Day 2 of the FIFA Confederations Cup will witness four footballing heavyweights enter the ring as Brazil, Egypt, Italy and USA slug it out in Group B. In the second of our statistical matchday previews, FIFA.com looks forward to the world champions renewing hostilities with their Germany 2006 adversaries and Dunga's star-studded Seleção squaring up to the African champions.

154

caps is the mammoth tally that guarantees Ahmed Hassan's status as South Africa 2009's most experienced player. The Egypt midfielder, whose international career has spanned 14 years and six CAF African Cup of Nations - three of which the Pharaohs have won - recently entered the top ten in the FIFA Century Club, surpassing both Lothar Mattaus (150) and Ali Daei (149). Now joint-ninth with Latvia stalwart Vitalijs Astafjevs in the all-time standings, Hassan has played more internationals than any active player bar Ivan Hurtado (159). The 34-year-old Al Ahly star may yet surpass Ecuador's veteran captain, but another 28 Egypt appearances would be required for him to eclipse the most capped footballer in history: Saudi Arabia's Mohamed Al-Deayea (181).

58

per cent of Italy's goals in their triumphant 2006 FIFA World Cup Germany™ campaign resulted from set-pieces, a fact that will surely only heighten American vigilance at dead-ball situations tomorrow. As Castrol Insights discovered, this percentage - representing seven of I Azzurri's 12 goals - is considerably higher than the norm of 32 per cent. By way of comparison, set-pieces produced just four goals for fellow finalists France, with no-one in Germany capable of matching the dead-ball mastery of Andrea Pirlo and Francesco Totti.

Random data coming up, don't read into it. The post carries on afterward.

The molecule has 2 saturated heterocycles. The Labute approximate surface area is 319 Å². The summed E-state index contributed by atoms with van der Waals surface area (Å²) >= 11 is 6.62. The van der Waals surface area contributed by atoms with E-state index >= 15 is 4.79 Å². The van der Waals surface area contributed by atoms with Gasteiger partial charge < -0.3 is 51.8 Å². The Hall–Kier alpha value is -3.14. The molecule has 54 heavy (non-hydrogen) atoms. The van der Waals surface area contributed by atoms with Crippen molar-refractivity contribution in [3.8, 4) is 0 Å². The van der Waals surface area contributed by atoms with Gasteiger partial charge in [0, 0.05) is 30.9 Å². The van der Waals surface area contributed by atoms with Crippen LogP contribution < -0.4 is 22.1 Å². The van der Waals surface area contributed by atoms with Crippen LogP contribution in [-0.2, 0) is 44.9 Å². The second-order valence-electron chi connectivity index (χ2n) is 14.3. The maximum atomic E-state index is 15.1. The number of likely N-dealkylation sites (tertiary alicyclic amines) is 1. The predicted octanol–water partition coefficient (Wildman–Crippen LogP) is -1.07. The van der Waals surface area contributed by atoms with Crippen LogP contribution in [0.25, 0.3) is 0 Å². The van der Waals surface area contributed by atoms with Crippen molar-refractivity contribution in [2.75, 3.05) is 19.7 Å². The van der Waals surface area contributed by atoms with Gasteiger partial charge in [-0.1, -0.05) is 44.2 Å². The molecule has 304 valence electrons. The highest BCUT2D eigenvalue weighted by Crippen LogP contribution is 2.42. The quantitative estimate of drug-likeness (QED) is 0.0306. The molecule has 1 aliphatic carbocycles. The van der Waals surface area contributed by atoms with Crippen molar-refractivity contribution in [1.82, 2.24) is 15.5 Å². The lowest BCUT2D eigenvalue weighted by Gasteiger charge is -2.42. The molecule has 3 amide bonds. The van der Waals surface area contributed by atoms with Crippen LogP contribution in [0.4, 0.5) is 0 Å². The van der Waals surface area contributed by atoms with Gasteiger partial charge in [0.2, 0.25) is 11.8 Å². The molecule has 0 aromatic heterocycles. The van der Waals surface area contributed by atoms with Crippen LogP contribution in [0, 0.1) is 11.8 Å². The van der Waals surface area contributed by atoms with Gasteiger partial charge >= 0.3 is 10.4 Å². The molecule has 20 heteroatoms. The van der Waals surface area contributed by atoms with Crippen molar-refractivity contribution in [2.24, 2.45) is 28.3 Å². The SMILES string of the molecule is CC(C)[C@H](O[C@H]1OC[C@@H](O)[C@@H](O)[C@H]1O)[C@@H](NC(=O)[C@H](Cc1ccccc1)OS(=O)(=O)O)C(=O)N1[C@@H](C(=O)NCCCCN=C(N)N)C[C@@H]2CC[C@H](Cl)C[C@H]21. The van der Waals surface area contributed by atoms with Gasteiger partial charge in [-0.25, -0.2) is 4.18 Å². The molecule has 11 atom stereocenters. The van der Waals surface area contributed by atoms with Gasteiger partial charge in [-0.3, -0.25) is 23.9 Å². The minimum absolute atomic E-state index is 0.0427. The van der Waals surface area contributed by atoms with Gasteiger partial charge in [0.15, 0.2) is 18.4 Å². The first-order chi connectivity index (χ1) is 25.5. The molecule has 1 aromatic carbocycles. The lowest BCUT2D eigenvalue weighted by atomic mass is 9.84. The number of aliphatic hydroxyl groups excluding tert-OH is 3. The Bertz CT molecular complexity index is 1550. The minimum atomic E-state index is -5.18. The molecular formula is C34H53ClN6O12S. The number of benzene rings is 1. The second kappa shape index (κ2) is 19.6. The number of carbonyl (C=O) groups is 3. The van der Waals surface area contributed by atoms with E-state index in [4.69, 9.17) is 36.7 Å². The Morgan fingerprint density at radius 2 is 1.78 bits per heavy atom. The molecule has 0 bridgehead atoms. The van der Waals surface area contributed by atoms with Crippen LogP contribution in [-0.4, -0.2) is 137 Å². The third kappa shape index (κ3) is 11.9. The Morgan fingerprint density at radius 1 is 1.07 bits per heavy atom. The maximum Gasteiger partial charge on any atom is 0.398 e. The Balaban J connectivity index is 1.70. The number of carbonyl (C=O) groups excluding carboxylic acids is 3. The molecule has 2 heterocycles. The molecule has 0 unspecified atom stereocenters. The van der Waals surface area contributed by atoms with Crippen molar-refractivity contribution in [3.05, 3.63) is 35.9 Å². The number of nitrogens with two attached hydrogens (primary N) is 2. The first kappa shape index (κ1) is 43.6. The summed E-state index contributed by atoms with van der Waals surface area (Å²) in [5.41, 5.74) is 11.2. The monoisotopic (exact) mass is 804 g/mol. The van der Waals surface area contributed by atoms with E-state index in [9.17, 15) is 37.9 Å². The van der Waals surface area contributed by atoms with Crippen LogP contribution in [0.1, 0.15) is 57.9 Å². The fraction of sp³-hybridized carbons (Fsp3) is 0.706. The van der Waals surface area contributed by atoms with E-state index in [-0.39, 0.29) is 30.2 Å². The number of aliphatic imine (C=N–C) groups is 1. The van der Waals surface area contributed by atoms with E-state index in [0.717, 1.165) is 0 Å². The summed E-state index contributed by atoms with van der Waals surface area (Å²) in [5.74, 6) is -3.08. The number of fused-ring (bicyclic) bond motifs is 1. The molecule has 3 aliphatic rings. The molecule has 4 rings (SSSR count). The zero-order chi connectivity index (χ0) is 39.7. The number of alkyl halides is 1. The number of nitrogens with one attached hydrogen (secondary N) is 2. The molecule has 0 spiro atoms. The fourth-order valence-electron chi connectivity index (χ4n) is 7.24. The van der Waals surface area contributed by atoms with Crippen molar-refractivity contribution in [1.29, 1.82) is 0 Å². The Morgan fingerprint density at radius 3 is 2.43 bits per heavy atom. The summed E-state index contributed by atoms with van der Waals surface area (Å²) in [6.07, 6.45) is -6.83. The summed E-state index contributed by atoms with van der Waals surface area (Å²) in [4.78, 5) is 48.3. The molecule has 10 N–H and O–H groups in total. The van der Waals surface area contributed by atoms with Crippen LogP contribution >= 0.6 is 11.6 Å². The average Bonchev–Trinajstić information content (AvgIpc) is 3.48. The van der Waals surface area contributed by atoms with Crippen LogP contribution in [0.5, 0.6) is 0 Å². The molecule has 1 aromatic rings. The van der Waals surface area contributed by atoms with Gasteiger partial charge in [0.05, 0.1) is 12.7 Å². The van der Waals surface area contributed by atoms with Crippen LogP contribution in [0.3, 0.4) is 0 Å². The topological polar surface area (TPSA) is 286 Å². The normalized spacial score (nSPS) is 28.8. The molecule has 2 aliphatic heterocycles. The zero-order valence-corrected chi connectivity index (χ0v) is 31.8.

14

matches, one year and six days have passed since USA last failed to score. Not since Argentina held them to a 0-0 draw on 8 June 2008 have Bob Bradley's side been successfully subdued, with 13 FIFA World Cup qualifiers and one friendly against Sweden having yielded 36 US goals in the time since. Landon Donovan has been a predictably reliable source of firepower, but this prolific period has also witnessed trebles from Sascha Kljestan and Jozy Altidore, with the latter becoming the youngest-ever hat-trick scorer in the history of the US national team.

2.91

goals per game is the impressive pre-tournament average that has established the FIFA Confederations Cup as a higher-scoring competition than its bigger, more famous sibling. The FIFA World Cup remains the beautiful game's main event, of course, but that particular tournament's five most recent editions have produced a more meagre rate of 2.48 goals per game. Nowhere has the disparity with the Festival of Champions been more apparent than in Germany, where the 2006 FIFA World Cup produced 2.3 goals per game just a year after the FIFA Confederations Cup had served up a record high average of 3.5.

0

represents your chances of failing to win your opening match and going on to lift the FIFA Confederations Cup, certainly if history is anything to go by. All seven past champions have opened their account with a victory and, in all but one case, have done so without conceding a goal. Mexico, the sole exception, still succeeded in inflicting a 5-1 defeat on Saudi Arabia in 1999, and the aggregate result for previous winners' opening matches stands at a staggering 23-1.